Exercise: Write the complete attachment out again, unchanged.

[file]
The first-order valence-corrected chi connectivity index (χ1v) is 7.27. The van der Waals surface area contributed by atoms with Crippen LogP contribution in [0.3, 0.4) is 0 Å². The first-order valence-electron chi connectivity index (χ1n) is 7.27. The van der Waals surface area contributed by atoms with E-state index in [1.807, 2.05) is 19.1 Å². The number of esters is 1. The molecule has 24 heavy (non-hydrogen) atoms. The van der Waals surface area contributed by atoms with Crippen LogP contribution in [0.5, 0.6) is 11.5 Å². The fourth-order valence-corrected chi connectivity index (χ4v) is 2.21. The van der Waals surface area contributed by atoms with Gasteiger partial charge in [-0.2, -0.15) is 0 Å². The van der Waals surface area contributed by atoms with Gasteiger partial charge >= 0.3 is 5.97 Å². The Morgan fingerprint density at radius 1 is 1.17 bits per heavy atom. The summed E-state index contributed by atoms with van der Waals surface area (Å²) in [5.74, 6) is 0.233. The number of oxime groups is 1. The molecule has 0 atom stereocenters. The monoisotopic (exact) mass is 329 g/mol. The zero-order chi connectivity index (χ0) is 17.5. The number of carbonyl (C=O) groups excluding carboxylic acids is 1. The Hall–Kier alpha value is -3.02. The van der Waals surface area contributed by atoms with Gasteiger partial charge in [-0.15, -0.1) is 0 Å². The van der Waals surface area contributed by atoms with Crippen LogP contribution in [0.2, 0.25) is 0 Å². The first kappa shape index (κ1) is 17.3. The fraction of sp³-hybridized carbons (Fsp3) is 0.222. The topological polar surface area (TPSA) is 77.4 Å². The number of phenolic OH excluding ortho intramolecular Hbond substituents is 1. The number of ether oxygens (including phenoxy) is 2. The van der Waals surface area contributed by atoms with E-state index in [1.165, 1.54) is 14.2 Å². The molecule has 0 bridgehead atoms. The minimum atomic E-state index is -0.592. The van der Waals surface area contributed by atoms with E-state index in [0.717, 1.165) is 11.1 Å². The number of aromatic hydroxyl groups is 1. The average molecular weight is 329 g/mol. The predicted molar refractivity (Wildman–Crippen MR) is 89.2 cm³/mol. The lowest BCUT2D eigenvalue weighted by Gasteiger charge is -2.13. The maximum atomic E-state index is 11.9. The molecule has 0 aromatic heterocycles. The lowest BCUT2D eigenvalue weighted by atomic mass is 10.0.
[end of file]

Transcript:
The first-order valence-corrected chi connectivity index (χ1v) is 7.27. The van der Waals surface area contributed by atoms with Crippen LogP contribution in [0.3, 0.4) is 0 Å². The first-order valence-electron chi connectivity index (χ1n) is 7.27. The van der Waals surface area contributed by atoms with E-state index in [1.807, 2.05) is 19.1 Å². The number of esters is 1. The molecule has 24 heavy (non-hydrogen) atoms. The van der Waals surface area contributed by atoms with Crippen LogP contribution in [0.5, 0.6) is 11.5 Å². The fourth-order valence-corrected chi connectivity index (χ4v) is 2.21. The van der Waals surface area contributed by atoms with Gasteiger partial charge in [-0.2, -0.15) is 0 Å². The van der Waals surface area contributed by atoms with Gasteiger partial charge >= 0.3 is 5.97 Å². The Morgan fingerprint density at radius 1 is 1.17 bits per heavy atom. The summed E-state index contributed by atoms with van der Waals surface area (Å²) in [5.74, 6) is 0.233. The number of oxime groups is 1. The molecule has 0 atom stereocenters. The monoisotopic (exact) mass is 329 g/mol. The zero-order chi connectivity index (χ0) is 17.5. The number of carbonyl (C=O) groups excluding carboxylic acids is 1. The Hall–Kier alpha value is -3.02. The van der Waals surface area contributed by atoms with Gasteiger partial charge in [-0.15, -0.1) is 0 Å². The van der Waals surface area contributed by atoms with Crippen LogP contribution in [0.2, 0.25) is 0 Å². The first kappa shape index (κ1) is 17.3. The fraction of sp³-hybridized carbons (Fsp3) is 0.222. The topological polar surface area (TPSA) is 77.4 Å². The number of phenolic OH excluding ortho intramolecular Hbond substituents is 1. The number of ether oxygens (including phenoxy) is 2. The van der Waals surface area contributed by atoms with E-state index in [1.165, 1.54) is 14.2 Å². The molecule has 0 bridgehead atoms. The minimum atomic E-state index is -0.592. The van der Waals surface area contributed by atoms with E-state index in [0.717, 1.165) is 11.1 Å². The number of aromatic hydroxyl groups is 1. The average molecular weight is 329 g/mol. The predicted molar refractivity (Wildman–Crippen MR) is 89.2 cm³/mol. The lowest BCUT2D eigenvalue weighted by Gasteiger charge is -2.13. The maximum atomic E-state index is 11.9. The molecule has 0 aromatic heterocycles. The lowest BCUT2D eigenvalue weighted by atomic mass is 10.0.